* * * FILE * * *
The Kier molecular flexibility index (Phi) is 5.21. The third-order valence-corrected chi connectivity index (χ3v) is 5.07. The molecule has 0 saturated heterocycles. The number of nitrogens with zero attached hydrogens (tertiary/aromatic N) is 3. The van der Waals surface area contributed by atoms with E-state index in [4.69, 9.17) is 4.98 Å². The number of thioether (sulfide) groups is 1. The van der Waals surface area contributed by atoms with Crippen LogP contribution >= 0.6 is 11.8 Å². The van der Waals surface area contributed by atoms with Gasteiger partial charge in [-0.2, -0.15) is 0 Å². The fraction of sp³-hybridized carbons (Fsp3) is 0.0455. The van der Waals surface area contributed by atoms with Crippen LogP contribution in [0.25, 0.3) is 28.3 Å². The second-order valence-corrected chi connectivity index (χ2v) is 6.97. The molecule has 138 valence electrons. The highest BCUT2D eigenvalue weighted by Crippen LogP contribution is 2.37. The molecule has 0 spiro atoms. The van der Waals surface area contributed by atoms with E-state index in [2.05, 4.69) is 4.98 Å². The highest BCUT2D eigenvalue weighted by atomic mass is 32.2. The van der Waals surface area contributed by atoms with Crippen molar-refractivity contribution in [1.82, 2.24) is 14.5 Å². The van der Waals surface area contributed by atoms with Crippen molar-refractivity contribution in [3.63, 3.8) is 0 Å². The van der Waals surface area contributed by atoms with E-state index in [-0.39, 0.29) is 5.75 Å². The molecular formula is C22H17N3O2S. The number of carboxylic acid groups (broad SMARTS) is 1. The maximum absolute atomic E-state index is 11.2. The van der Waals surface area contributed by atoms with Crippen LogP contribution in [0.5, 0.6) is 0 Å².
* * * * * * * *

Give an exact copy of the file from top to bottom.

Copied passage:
The Kier molecular flexibility index (Phi) is 5.21. The third-order valence-corrected chi connectivity index (χ3v) is 5.07. The molecule has 0 saturated heterocycles. The number of nitrogens with zero attached hydrogens (tertiary/aromatic N) is 3. The van der Waals surface area contributed by atoms with E-state index in [4.69, 9.17) is 4.98 Å². The number of thioether (sulfide) groups is 1. The van der Waals surface area contributed by atoms with Crippen LogP contribution >= 0.6 is 11.8 Å². The van der Waals surface area contributed by atoms with Gasteiger partial charge in [-0.2, -0.15) is 0 Å². The fraction of sp³-hybridized carbons (Fsp3) is 0.0455. The van der Waals surface area contributed by atoms with Crippen LogP contribution in [0.25, 0.3) is 28.3 Å². The second-order valence-corrected chi connectivity index (χ2v) is 6.97. The molecule has 138 valence electrons. The highest BCUT2D eigenvalue weighted by Crippen LogP contribution is 2.37. The molecule has 0 spiro atoms. The van der Waals surface area contributed by atoms with E-state index in [2.05, 4.69) is 4.98 Å². The highest BCUT2D eigenvalue weighted by atomic mass is 32.2. The van der Waals surface area contributed by atoms with Crippen molar-refractivity contribution in [1.82, 2.24) is 14.5 Å². The van der Waals surface area contributed by atoms with Crippen molar-refractivity contribution in [3.63, 3.8) is 0 Å². The van der Waals surface area contributed by atoms with E-state index in [-0.39, 0.29) is 5.75 Å². The molecular formula is C22H17N3O2S. The number of carboxylic acid groups (broad SMARTS) is 1. The maximum absolute atomic E-state index is 11.2. The van der Waals surface area contributed by atoms with Crippen LogP contribution in [0.5, 0.6) is 0 Å².